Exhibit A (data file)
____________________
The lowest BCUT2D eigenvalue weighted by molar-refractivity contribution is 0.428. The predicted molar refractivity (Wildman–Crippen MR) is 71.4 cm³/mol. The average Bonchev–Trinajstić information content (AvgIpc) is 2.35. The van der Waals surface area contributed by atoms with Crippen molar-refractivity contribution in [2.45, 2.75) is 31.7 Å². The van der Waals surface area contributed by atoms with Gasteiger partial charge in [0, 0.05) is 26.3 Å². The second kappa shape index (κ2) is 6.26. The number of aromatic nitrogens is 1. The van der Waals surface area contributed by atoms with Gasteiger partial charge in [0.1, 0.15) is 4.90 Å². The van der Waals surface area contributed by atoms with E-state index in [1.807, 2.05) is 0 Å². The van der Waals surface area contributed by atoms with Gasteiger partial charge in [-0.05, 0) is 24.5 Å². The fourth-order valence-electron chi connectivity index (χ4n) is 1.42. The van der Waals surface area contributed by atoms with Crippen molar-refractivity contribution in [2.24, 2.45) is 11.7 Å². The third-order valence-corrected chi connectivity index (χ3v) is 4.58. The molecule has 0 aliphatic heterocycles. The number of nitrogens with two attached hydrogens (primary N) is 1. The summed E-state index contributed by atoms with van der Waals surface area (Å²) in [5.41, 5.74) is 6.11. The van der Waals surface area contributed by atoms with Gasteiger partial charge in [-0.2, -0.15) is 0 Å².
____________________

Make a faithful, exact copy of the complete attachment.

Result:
The lowest BCUT2D eigenvalue weighted by molar-refractivity contribution is 0.428. The predicted molar refractivity (Wildman–Crippen MR) is 71.4 cm³/mol. The average Bonchev–Trinajstić information content (AvgIpc) is 2.35. The van der Waals surface area contributed by atoms with Crippen molar-refractivity contribution in [2.45, 2.75) is 31.7 Å². The van der Waals surface area contributed by atoms with Gasteiger partial charge in [0, 0.05) is 26.3 Å². The second kappa shape index (κ2) is 6.26. The number of aromatic nitrogens is 1. The van der Waals surface area contributed by atoms with Gasteiger partial charge in [0.1, 0.15) is 4.90 Å². The van der Waals surface area contributed by atoms with E-state index in [1.807, 2.05) is 0 Å². The van der Waals surface area contributed by atoms with Gasteiger partial charge in [-0.05, 0) is 24.5 Å². The fourth-order valence-electron chi connectivity index (χ4n) is 1.42. The van der Waals surface area contributed by atoms with Crippen molar-refractivity contribution in [2.24, 2.45) is 11.7 Å². The third-order valence-corrected chi connectivity index (χ3v) is 4.58. The molecule has 0 aliphatic heterocycles. The number of nitrogens with two attached hydrogens (primary N) is 1. The summed E-state index contributed by atoms with van der Waals surface area (Å²) in [5.41, 5.74) is 6.11. The van der Waals surface area contributed by atoms with Gasteiger partial charge in [-0.2, -0.15) is 0 Å².